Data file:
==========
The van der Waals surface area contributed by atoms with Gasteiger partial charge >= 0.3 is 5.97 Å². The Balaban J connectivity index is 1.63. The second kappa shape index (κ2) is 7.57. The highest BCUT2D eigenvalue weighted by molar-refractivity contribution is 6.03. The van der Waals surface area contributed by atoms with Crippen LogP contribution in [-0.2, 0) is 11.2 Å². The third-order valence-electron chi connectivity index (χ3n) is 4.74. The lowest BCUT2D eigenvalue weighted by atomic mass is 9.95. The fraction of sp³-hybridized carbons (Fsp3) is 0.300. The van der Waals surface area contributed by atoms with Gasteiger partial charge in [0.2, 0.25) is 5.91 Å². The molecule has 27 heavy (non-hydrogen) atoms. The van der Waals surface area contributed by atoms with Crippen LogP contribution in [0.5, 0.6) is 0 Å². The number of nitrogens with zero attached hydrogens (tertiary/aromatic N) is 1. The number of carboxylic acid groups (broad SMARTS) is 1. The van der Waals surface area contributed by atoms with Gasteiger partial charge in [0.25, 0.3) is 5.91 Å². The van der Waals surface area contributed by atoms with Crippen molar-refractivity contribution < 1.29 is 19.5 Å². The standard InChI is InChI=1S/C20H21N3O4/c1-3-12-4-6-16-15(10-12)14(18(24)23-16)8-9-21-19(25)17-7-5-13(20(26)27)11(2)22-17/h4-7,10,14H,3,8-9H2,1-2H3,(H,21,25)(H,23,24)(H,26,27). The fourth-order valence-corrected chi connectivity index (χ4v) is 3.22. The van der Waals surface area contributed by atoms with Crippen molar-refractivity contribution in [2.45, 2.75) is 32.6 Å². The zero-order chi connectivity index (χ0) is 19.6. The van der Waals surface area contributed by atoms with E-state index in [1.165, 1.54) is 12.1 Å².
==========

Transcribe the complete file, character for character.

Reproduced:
The van der Waals surface area contributed by atoms with Gasteiger partial charge >= 0.3 is 5.97 Å². The Balaban J connectivity index is 1.63. The second kappa shape index (κ2) is 7.57. The highest BCUT2D eigenvalue weighted by molar-refractivity contribution is 6.03. The van der Waals surface area contributed by atoms with Crippen LogP contribution in [-0.2, 0) is 11.2 Å². The third-order valence-electron chi connectivity index (χ3n) is 4.74. The lowest BCUT2D eigenvalue weighted by atomic mass is 9.95. The fraction of sp³-hybridized carbons (Fsp3) is 0.300. The van der Waals surface area contributed by atoms with Gasteiger partial charge in [0.2, 0.25) is 5.91 Å². The molecule has 27 heavy (non-hydrogen) atoms. The van der Waals surface area contributed by atoms with Crippen LogP contribution in [0.5, 0.6) is 0 Å². The number of nitrogens with zero attached hydrogens (tertiary/aromatic N) is 1. The number of carboxylic acid groups (broad SMARTS) is 1. The van der Waals surface area contributed by atoms with Gasteiger partial charge in [0.25, 0.3) is 5.91 Å². The van der Waals surface area contributed by atoms with Crippen molar-refractivity contribution < 1.29 is 19.5 Å². The standard InChI is InChI=1S/C20H21N3O4/c1-3-12-4-6-16-15(10-12)14(18(24)23-16)8-9-21-19(25)17-7-5-13(20(26)27)11(2)22-17/h4-7,10,14H,3,8-9H2,1-2H3,(H,21,25)(H,23,24)(H,26,27). The fourth-order valence-corrected chi connectivity index (χ4v) is 3.22. The van der Waals surface area contributed by atoms with Crippen molar-refractivity contribution in [2.45, 2.75) is 32.6 Å². The zero-order chi connectivity index (χ0) is 19.6. The van der Waals surface area contributed by atoms with E-state index in [1.165, 1.54) is 12.1 Å².